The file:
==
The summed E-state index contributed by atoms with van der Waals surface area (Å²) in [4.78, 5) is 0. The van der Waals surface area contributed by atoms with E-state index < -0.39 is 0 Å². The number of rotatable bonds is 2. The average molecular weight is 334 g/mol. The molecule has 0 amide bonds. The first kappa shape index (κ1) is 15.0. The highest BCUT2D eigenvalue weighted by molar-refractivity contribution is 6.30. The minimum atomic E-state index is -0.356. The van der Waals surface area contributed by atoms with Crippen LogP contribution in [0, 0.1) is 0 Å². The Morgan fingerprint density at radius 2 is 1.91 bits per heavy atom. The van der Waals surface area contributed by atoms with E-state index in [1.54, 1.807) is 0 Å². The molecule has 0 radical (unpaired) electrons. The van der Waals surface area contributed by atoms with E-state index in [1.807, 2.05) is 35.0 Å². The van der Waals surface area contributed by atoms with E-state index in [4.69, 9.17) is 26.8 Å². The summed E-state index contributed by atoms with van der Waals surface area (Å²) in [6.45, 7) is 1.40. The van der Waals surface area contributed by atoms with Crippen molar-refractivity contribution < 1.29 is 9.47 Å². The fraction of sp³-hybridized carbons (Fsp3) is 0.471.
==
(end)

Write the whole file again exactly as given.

The summed E-state index contributed by atoms with van der Waals surface area (Å²) in [4.78, 5) is 0. The van der Waals surface area contributed by atoms with E-state index < -0.39 is 0 Å². The number of rotatable bonds is 2. The average molecular weight is 334 g/mol. The molecule has 0 amide bonds. The first kappa shape index (κ1) is 15.0. The highest BCUT2D eigenvalue weighted by molar-refractivity contribution is 6.30. The minimum atomic E-state index is -0.356. The van der Waals surface area contributed by atoms with Crippen LogP contribution in [0, 0.1) is 0 Å². The Morgan fingerprint density at radius 2 is 1.91 bits per heavy atom. The van der Waals surface area contributed by atoms with E-state index in [1.54, 1.807) is 0 Å². The molecule has 0 radical (unpaired) electrons. The van der Waals surface area contributed by atoms with E-state index in [1.807, 2.05) is 35.0 Å². The van der Waals surface area contributed by atoms with E-state index in [4.69, 9.17) is 26.8 Å². The summed E-state index contributed by atoms with van der Waals surface area (Å²) in [6.45, 7) is 1.40. The van der Waals surface area contributed by atoms with Crippen molar-refractivity contribution < 1.29 is 9.47 Å². The fraction of sp³-hybridized carbons (Fsp3) is 0.471.